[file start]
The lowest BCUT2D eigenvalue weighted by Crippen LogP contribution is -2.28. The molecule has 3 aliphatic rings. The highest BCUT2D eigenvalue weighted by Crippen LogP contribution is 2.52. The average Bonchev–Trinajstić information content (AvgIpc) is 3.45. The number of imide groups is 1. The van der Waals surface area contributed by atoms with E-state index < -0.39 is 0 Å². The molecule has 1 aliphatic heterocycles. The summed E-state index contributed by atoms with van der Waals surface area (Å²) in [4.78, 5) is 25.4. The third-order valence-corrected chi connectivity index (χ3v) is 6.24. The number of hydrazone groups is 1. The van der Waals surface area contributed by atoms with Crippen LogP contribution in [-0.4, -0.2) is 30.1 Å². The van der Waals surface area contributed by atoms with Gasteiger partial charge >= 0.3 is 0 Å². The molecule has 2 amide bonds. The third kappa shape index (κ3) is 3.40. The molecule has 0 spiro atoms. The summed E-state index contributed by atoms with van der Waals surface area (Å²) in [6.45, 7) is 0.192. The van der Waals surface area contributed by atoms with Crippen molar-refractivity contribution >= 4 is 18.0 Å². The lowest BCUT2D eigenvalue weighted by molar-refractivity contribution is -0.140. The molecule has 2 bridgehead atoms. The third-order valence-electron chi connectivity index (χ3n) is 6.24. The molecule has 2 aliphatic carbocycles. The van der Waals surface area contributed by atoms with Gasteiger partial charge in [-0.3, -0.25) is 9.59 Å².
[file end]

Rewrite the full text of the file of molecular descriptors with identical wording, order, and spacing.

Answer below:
The lowest BCUT2D eigenvalue weighted by Crippen LogP contribution is -2.28. The molecule has 3 aliphatic rings. The highest BCUT2D eigenvalue weighted by Crippen LogP contribution is 2.52. The average Bonchev–Trinajstić information content (AvgIpc) is 3.45. The number of imide groups is 1. The van der Waals surface area contributed by atoms with E-state index < -0.39 is 0 Å². The molecule has 1 aliphatic heterocycles. The summed E-state index contributed by atoms with van der Waals surface area (Å²) in [4.78, 5) is 25.4. The third-order valence-corrected chi connectivity index (χ3v) is 6.24. The number of hydrazone groups is 1. The van der Waals surface area contributed by atoms with Crippen LogP contribution in [-0.4, -0.2) is 30.1 Å². The van der Waals surface area contributed by atoms with Gasteiger partial charge >= 0.3 is 0 Å². The molecule has 2 amide bonds. The third kappa shape index (κ3) is 3.40. The molecule has 0 spiro atoms. The summed E-state index contributed by atoms with van der Waals surface area (Å²) in [6.45, 7) is 0.192. The van der Waals surface area contributed by atoms with Crippen molar-refractivity contribution >= 4 is 18.0 Å². The lowest BCUT2D eigenvalue weighted by molar-refractivity contribution is -0.140. The molecule has 2 bridgehead atoms. The third-order valence-electron chi connectivity index (χ3n) is 6.24. The molecule has 2 aliphatic carbocycles. The van der Waals surface area contributed by atoms with Gasteiger partial charge in [-0.3, -0.25) is 9.59 Å².